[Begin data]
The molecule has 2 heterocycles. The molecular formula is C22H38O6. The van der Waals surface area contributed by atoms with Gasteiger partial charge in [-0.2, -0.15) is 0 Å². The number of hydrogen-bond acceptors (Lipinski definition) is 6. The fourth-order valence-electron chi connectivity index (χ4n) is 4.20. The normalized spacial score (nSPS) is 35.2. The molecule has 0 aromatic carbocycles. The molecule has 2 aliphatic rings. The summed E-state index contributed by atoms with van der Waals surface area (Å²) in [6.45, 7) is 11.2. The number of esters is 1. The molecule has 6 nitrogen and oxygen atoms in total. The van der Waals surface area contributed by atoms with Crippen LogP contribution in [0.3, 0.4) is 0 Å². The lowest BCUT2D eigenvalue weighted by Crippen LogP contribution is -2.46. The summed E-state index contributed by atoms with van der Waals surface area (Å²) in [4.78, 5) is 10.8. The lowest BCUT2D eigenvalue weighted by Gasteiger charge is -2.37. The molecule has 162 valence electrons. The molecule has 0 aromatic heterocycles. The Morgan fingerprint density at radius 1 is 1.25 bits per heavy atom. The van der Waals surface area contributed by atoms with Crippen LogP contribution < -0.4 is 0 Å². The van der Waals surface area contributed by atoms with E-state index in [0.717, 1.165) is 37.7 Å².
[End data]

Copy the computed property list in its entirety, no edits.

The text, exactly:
The molecule has 2 heterocycles. The molecular formula is C22H38O6. The van der Waals surface area contributed by atoms with Gasteiger partial charge in [-0.2, -0.15) is 0 Å². The number of hydrogen-bond acceptors (Lipinski definition) is 6. The fourth-order valence-electron chi connectivity index (χ4n) is 4.20. The normalized spacial score (nSPS) is 35.2. The molecule has 0 aromatic carbocycles. The molecule has 2 aliphatic rings. The summed E-state index contributed by atoms with van der Waals surface area (Å²) in [6.45, 7) is 11.2. The number of esters is 1. The molecule has 6 nitrogen and oxygen atoms in total. The van der Waals surface area contributed by atoms with Crippen LogP contribution in [0.3, 0.4) is 0 Å². The lowest BCUT2D eigenvalue weighted by Crippen LogP contribution is -2.46. The summed E-state index contributed by atoms with van der Waals surface area (Å²) in [4.78, 5) is 10.8. The lowest BCUT2D eigenvalue weighted by Gasteiger charge is -2.37. The molecule has 162 valence electrons. The molecule has 0 aromatic heterocycles. The Morgan fingerprint density at radius 1 is 1.25 bits per heavy atom. The van der Waals surface area contributed by atoms with Crippen LogP contribution < -0.4 is 0 Å². The van der Waals surface area contributed by atoms with E-state index in [0.717, 1.165) is 37.7 Å².